All that was dead the moment Bill Murray threw the candy bar in the pool in Caddyshack. Critics hated Caddyshack, and called Saturday Night Live skits "mean-spirited," but for everyone else, it was finally OK to be crude, clever, offensive -- and funny. Subsequent films like Stripes, often featuring one or more cast members from SNL (Murray, et al.) or Second City TV (Harold Ramis, John Candy), set the mold. The formula hasn't needed much tweaking since then, either; the successful comedies of recent years (There's Something About Mary, American Pie, etc.) owe everything to them.

Continue reading: Stripes Review

Groundhog Day Review


Essential
Brilliant, quirky, good-natured, and smart are just some of the adjectives that we film critics don't get to use often enough, but all of them apply to Groundhog Day. Director/screenwriter Harold Ramis, actor Bill Murray, and everyone else involved with this film have all been responsible for their share of dogs. But this quirky, good-natured comedy is as good as it can be. Too rarely does a clever screenplay come along to give good actors a chance.

Murray's TV weatherman is a burnout with a bad attitude, a small fish in a small market, who affects the egotism and cynicism of all members of the press but knows that he's second-rate. Then, in a bizarre plot turn, he is thrown into a time warp where he is forced to live the same day over and over until he gets it right -- and to learn to appreciate life's blessings in the process.

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Orange County Review


Very Good
Forget She's All That and its brethren. Back in the 1980s, the maestro of teen films -- John Hughes (The Breakfast Club, Sixteen Candles) -- taught us to produce films in the finicky teen-comedy genre. His simple rule -- a single motivation is required for all main characters: lots and lots of angst. Just create a simple story of teenagers yearning to escape the downtrodden existence of childhood and the microcosm of high school, and success is surely guaranteed.

Life has been good for Shaun Brumder (Colin Hanks) in simple Orange County, California. He's a good kid with a love of catching waves, a sweet girlfriend, and despite his eccentric family, life is always like riding six-foot waves that curl for days. After a freak surfing accident drowns one of his best buds one summer, Shaun begins to reassess his life and inspiration strikes one day in the form of a novel by Marcus Skinner. He decides to become a writer, trades in his surfboard, improves his grades, and waits for his acceptance letter from Stanford College to study under his new idol Skinner. But when Stanford rejects him due to a guidance counselor's mistake, Shaun only has 24 hours to fix the problem and get the hell out of O.C. to follow his dreams and work out the angst.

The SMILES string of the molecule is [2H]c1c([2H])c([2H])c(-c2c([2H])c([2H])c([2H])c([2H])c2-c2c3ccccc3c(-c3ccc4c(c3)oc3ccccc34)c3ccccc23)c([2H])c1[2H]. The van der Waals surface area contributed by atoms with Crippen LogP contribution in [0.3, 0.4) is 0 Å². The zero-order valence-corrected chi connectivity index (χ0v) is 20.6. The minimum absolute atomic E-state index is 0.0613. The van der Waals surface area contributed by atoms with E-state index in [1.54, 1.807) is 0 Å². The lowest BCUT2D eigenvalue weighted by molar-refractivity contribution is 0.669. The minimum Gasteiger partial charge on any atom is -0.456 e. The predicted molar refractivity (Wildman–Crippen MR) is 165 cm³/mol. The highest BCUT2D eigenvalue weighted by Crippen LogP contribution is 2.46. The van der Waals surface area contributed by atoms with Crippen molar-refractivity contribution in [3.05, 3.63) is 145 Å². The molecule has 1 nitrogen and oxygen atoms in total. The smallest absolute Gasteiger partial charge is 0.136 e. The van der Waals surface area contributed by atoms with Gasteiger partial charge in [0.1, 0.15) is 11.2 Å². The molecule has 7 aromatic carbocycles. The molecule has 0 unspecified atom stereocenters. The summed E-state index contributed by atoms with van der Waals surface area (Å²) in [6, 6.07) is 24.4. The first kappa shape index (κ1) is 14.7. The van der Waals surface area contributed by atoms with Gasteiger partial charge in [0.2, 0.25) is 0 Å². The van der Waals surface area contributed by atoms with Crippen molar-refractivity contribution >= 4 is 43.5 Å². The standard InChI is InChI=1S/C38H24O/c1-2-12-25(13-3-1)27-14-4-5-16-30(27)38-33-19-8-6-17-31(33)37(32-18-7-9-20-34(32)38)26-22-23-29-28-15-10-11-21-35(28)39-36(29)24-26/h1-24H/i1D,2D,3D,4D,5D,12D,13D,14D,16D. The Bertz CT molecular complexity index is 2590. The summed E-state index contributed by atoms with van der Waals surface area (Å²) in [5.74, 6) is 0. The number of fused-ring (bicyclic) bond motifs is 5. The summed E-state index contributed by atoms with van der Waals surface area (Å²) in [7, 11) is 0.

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Ghostbusters II Review


Good
No one has ever accused Ghostbusters II of being a great film, or even a good one, for that matter. But getting beyond its atrociously Up With People plot -- if that's possible -- reveals that, hey, we've still got the original cast and crew, and they're all still pretty funny on the whole.

The story's the thing that kills GB2 right from the get-go, which picks up five years after the original: Our boys in brown saved the city, but now they're reduced to hosting cheesy psychic TV shows and begging for work, as most of the spirit disturbances have been cleaned up. Even Venkman (Bill Murray) didn't end up with Dana (Sigourney Weaver), who's now divorced and has (gasp) a baby, one which will figure centrally in the plot machinations later on, involving (double gasp) Peter MacNicol as a vaguely Eastern European art expert. Good lord.

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Animal House Review


Extraordinary
Youthful indescretion knows no better friend in cinema than the movie that defines it, Animal House. Every frame of the film typifies how every American recalls his college years, whether or not they were filled with debauchery. Especially beloved is John Belushi as Delta Tau Chi's Bluto, the worst cut-up in the most obnoxious fraternity at Faber College (motto: Knowledge is Good), but the entire cast is so perfect -- from Tom Hulce to Bruce McGill to Donald Sutherland -- that one has trouble finding a sour spot in the entire picture. Of note is the new Collector's Edition DVD, which features a 45-minute present-day interview with the cast and crew about the making of the film, plus behind-the-scenes footage of the production. A gem.

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Harold Ramis

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Harold Ramis

Date of birth

21st November, 1944

Date of death

24th February, 2014

Occupation

Actor

Sex

Male

Height

1.88


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Harold Ramis Movies

Drunk Stoned Brilliant Dead: The Story Of National Lampoon Trailer

Drunk Stoned Brilliant Dead: The Story Of National Lampoon Trailer

In the 1970s came the most controversial and accessible comedy ever seen. The National Lampoon...

Year One Movie Review

Year One Movie Review

The filmmakers and cast find a few great laughs in this flimsy premise, but the...

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Year One Trailer

Year One Trailer

Watch the trailer for Year OneHarold Ramis takes us on a journey back to year...

Knocked Up Movie Review

Knocked Up Movie Review

What separates the films and television series of Judd Apatow from the rom-com epidemic (I...

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Knocked Up Trailer

Knocked Up Trailer

On the heels of 2005's blockbuster The 40-Year-Old Virgin, writer/director Judd Apatow again mines hilarity...

Analyze That Movie Review

Analyze That Movie Review

Analyze This was a very successful 1999 comedy starring Robert De Niro as a mob...